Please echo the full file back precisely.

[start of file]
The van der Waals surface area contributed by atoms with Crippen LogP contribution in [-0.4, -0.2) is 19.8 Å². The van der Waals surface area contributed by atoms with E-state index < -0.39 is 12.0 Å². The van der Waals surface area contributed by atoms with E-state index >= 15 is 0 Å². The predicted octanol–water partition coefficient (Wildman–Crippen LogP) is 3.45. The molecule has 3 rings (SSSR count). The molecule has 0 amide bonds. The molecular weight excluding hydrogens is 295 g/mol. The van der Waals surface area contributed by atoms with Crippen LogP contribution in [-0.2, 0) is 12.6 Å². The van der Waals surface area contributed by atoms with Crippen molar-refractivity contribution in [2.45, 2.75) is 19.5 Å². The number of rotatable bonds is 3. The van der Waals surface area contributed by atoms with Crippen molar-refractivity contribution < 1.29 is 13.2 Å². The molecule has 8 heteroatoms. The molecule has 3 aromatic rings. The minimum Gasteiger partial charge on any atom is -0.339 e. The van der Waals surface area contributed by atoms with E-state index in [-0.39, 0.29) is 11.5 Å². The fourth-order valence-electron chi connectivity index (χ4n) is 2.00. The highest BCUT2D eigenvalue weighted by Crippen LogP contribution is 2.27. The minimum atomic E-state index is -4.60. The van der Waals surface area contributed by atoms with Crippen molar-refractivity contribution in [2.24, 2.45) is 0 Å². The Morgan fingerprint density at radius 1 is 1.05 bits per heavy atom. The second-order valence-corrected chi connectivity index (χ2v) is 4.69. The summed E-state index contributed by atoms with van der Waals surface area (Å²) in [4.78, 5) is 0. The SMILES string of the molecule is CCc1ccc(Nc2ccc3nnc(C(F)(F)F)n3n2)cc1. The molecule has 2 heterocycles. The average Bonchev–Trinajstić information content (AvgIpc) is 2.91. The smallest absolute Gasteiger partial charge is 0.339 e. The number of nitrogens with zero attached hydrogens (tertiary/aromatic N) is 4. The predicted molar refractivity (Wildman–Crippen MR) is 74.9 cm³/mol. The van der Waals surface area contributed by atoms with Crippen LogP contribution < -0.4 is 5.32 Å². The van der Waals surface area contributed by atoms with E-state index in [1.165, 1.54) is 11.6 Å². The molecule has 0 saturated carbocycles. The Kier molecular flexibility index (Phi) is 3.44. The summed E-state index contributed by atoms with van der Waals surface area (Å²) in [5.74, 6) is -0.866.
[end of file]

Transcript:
The van der Waals surface area contributed by atoms with Crippen LogP contribution in [-0.4, -0.2) is 19.8 Å². The van der Waals surface area contributed by atoms with E-state index < -0.39 is 12.0 Å². The van der Waals surface area contributed by atoms with E-state index >= 15 is 0 Å². The predicted octanol–water partition coefficient (Wildman–Crippen LogP) is 3.45. The molecule has 3 rings (SSSR count). The molecule has 0 amide bonds. The molecular weight excluding hydrogens is 295 g/mol. The van der Waals surface area contributed by atoms with Crippen LogP contribution in [-0.2, 0) is 12.6 Å². The van der Waals surface area contributed by atoms with Crippen molar-refractivity contribution in [2.45, 2.75) is 19.5 Å². The number of rotatable bonds is 3. The van der Waals surface area contributed by atoms with Crippen molar-refractivity contribution < 1.29 is 13.2 Å². The molecule has 8 heteroatoms. The molecule has 3 aromatic rings. The minimum Gasteiger partial charge on any atom is -0.339 e. The van der Waals surface area contributed by atoms with E-state index in [-0.39, 0.29) is 11.5 Å². The fourth-order valence-electron chi connectivity index (χ4n) is 2.00. The highest BCUT2D eigenvalue weighted by Crippen LogP contribution is 2.27. The minimum atomic E-state index is -4.60. The van der Waals surface area contributed by atoms with Crippen molar-refractivity contribution in [2.24, 2.45) is 0 Å². The Morgan fingerprint density at radius 1 is 1.05 bits per heavy atom. The second-order valence-corrected chi connectivity index (χ2v) is 4.69. The summed E-state index contributed by atoms with van der Waals surface area (Å²) in [4.78, 5) is 0. The SMILES string of the molecule is CCc1ccc(Nc2ccc3nnc(C(F)(F)F)n3n2)cc1. The molecule has 2 heterocycles. The average Bonchev–Trinajstić information content (AvgIpc) is 2.91. The smallest absolute Gasteiger partial charge is 0.339 e. The number of nitrogens with zero attached hydrogens (tertiary/aromatic N) is 4. The predicted molar refractivity (Wildman–Crippen MR) is 74.9 cm³/mol. The van der Waals surface area contributed by atoms with Crippen LogP contribution < -0.4 is 5.32 Å². The van der Waals surface area contributed by atoms with E-state index in [1.165, 1.54) is 11.6 Å². The molecule has 0 saturated carbocycles. The Kier molecular flexibility index (Phi) is 3.44. The summed E-state index contributed by atoms with van der Waals surface area (Å²) in [5.74, 6) is -0.866.